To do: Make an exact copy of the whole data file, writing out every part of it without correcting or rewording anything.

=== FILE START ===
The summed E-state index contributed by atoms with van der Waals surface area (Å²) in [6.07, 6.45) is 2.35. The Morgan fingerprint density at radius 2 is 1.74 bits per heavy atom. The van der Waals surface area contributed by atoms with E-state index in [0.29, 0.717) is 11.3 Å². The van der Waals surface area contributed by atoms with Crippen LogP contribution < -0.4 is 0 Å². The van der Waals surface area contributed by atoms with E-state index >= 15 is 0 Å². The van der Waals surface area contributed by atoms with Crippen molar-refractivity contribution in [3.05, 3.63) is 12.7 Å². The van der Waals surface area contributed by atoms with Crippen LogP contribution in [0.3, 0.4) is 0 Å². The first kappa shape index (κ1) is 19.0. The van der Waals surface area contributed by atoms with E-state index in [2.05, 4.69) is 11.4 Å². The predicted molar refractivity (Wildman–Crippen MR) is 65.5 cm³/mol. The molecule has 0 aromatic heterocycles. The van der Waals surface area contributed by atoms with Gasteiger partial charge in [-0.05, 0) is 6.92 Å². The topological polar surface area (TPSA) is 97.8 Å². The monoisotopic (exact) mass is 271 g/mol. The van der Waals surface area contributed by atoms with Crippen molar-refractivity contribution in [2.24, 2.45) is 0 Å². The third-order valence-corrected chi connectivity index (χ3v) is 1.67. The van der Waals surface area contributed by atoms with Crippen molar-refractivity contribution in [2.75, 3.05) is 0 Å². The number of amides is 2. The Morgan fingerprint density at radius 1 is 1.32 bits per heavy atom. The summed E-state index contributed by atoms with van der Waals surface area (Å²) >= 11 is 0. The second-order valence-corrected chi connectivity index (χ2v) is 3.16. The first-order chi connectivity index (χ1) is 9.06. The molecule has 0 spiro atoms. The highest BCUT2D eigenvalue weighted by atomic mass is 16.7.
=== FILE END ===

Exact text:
The summed E-state index contributed by atoms with van der Waals surface area (Å²) in [6.07, 6.45) is 2.35. The Morgan fingerprint density at radius 2 is 1.74 bits per heavy atom. The van der Waals surface area contributed by atoms with E-state index in [0.29, 0.717) is 11.3 Å². The van der Waals surface area contributed by atoms with Crippen LogP contribution < -0.4 is 0 Å². The van der Waals surface area contributed by atoms with E-state index >= 15 is 0 Å². The van der Waals surface area contributed by atoms with Crippen molar-refractivity contribution in [3.05, 3.63) is 12.7 Å². The van der Waals surface area contributed by atoms with Crippen LogP contribution in [0.3, 0.4) is 0 Å². The first kappa shape index (κ1) is 19.0. The van der Waals surface area contributed by atoms with E-state index in [2.05, 4.69) is 11.4 Å². The predicted molar refractivity (Wildman–Crippen MR) is 65.5 cm³/mol. The molecule has 0 aromatic heterocycles. The van der Waals surface area contributed by atoms with Gasteiger partial charge in [-0.05, 0) is 6.92 Å². The topological polar surface area (TPSA) is 97.8 Å². The monoisotopic (exact) mass is 271 g/mol. The van der Waals surface area contributed by atoms with Crippen molar-refractivity contribution in [2.24, 2.45) is 0 Å². The third-order valence-corrected chi connectivity index (χ3v) is 1.67. The van der Waals surface area contributed by atoms with Crippen molar-refractivity contribution in [2.75, 3.05) is 0 Å². The number of amides is 2. The Morgan fingerprint density at radius 1 is 1.32 bits per heavy atom. The summed E-state index contributed by atoms with van der Waals surface area (Å²) >= 11 is 0. The second-order valence-corrected chi connectivity index (χ2v) is 3.16. The first-order chi connectivity index (χ1) is 9.06. The molecule has 0 spiro atoms. The highest BCUT2D eigenvalue weighted by atomic mass is 16.7.